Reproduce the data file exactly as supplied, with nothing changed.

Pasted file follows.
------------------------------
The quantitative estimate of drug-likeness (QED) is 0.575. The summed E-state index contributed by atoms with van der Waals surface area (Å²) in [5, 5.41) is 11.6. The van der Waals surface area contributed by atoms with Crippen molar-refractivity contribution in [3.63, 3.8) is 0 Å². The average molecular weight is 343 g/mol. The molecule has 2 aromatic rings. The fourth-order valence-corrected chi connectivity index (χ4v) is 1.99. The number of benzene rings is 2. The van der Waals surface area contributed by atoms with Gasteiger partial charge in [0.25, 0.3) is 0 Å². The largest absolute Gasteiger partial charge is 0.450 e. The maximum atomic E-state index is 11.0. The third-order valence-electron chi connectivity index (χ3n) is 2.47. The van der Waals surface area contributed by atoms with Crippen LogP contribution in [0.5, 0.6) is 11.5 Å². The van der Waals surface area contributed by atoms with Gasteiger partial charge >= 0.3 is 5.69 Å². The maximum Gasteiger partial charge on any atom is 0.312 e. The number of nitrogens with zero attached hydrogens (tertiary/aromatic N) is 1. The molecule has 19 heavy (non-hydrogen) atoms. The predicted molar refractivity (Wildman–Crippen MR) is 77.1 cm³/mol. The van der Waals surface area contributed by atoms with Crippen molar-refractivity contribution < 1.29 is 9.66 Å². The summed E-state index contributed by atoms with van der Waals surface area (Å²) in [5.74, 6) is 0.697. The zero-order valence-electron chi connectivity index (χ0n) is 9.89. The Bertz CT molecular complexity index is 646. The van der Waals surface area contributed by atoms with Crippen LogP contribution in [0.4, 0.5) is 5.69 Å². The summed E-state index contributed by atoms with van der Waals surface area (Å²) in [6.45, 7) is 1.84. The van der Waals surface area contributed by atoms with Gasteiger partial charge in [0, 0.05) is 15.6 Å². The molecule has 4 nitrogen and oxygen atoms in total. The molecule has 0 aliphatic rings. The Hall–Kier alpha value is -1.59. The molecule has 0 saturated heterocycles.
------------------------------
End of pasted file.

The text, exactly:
The quantitative estimate of drug-likeness (QED) is 0.575. The summed E-state index contributed by atoms with van der Waals surface area (Å²) in [5, 5.41) is 11.6. The van der Waals surface area contributed by atoms with Crippen molar-refractivity contribution in [3.63, 3.8) is 0 Å². The average molecular weight is 343 g/mol. The molecule has 2 aromatic rings. The fourth-order valence-corrected chi connectivity index (χ4v) is 1.99. The number of benzene rings is 2. The van der Waals surface area contributed by atoms with Gasteiger partial charge in [0.25, 0.3) is 0 Å². The largest absolute Gasteiger partial charge is 0.450 e. The maximum atomic E-state index is 11.0. The third-order valence-electron chi connectivity index (χ3n) is 2.47. The van der Waals surface area contributed by atoms with Crippen LogP contribution in [0.5, 0.6) is 11.5 Å². The van der Waals surface area contributed by atoms with Gasteiger partial charge >= 0.3 is 5.69 Å². The maximum Gasteiger partial charge on any atom is 0.312 e. The number of nitrogens with zero attached hydrogens (tertiary/aromatic N) is 1. The molecule has 19 heavy (non-hydrogen) atoms. The predicted molar refractivity (Wildman–Crippen MR) is 77.1 cm³/mol. The van der Waals surface area contributed by atoms with Crippen molar-refractivity contribution < 1.29 is 9.66 Å². The summed E-state index contributed by atoms with van der Waals surface area (Å²) in [5.74, 6) is 0.697. The zero-order valence-electron chi connectivity index (χ0n) is 9.89. The Bertz CT molecular complexity index is 646. The van der Waals surface area contributed by atoms with Crippen LogP contribution in [0.4, 0.5) is 5.69 Å². The summed E-state index contributed by atoms with van der Waals surface area (Å²) in [6.45, 7) is 1.84. The van der Waals surface area contributed by atoms with Gasteiger partial charge in [0, 0.05) is 15.6 Å². The molecule has 4 nitrogen and oxygen atoms in total. The molecule has 0 aliphatic rings. The Hall–Kier alpha value is -1.59. The molecule has 0 saturated heterocycles.